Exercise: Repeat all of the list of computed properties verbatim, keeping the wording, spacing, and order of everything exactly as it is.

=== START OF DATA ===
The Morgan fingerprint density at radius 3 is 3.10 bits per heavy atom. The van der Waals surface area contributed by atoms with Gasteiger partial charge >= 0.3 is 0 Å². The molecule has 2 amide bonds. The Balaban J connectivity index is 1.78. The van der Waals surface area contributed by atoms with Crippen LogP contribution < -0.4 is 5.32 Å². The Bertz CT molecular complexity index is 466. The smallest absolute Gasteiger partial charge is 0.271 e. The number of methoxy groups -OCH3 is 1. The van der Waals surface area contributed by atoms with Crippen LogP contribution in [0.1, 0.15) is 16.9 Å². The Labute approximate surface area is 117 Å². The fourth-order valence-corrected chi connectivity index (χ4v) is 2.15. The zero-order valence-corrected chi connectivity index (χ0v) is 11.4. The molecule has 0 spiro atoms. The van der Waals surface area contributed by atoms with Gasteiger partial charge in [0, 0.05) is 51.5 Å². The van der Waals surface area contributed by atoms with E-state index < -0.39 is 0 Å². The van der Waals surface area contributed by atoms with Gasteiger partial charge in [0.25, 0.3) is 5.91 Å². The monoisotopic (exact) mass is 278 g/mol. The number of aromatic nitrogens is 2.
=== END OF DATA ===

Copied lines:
The Morgan fingerprint density at radius 3 is 3.10 bits per heavy atom. The van der Waals surface area contributed by atoms with Gasteiger partial charge >= 0.3 is 0 Å². The molecule has 2 amide bonds. The Balaban J connectivity index is 1.78. The van der Waals surface area contributed by atoms with Crippen LogP contribution < -0.4 is 5.32 Å². The Bertz CT molecular complexity index is 466. The smallest absolute Gasteiger partial charge is 0.271 e. The number of methoxy groups -OCH3 is 1. The van der Waals surface area contributed by atoms with Crippen LogP contribution in [0.1, 0.15) is 16.9 Å². The Labute approximate surface area is 117 Å². The fourth-order valence-corrected chi connectivity index (χ4v) is 2.15. The zero-order valence-corrected chi connectivity index (χ0v) is 11.4. The molecule has 0 spiro atoms. The van der Waals surface area contributed by atoms with Gasteiger partial charge in [0, 0.05) is 51.5 Å². The van der Waals surface area contributed by atoms with E-state index < -0.39 is 0 Å². The van der Waals surface area contributed by atoms with Gasteiger partial charge in [0.25, 0.3) is 5.91 Å². The monoisotopic (exact) mass is 278 g/mol. The number of aromatic nitrogens is 2.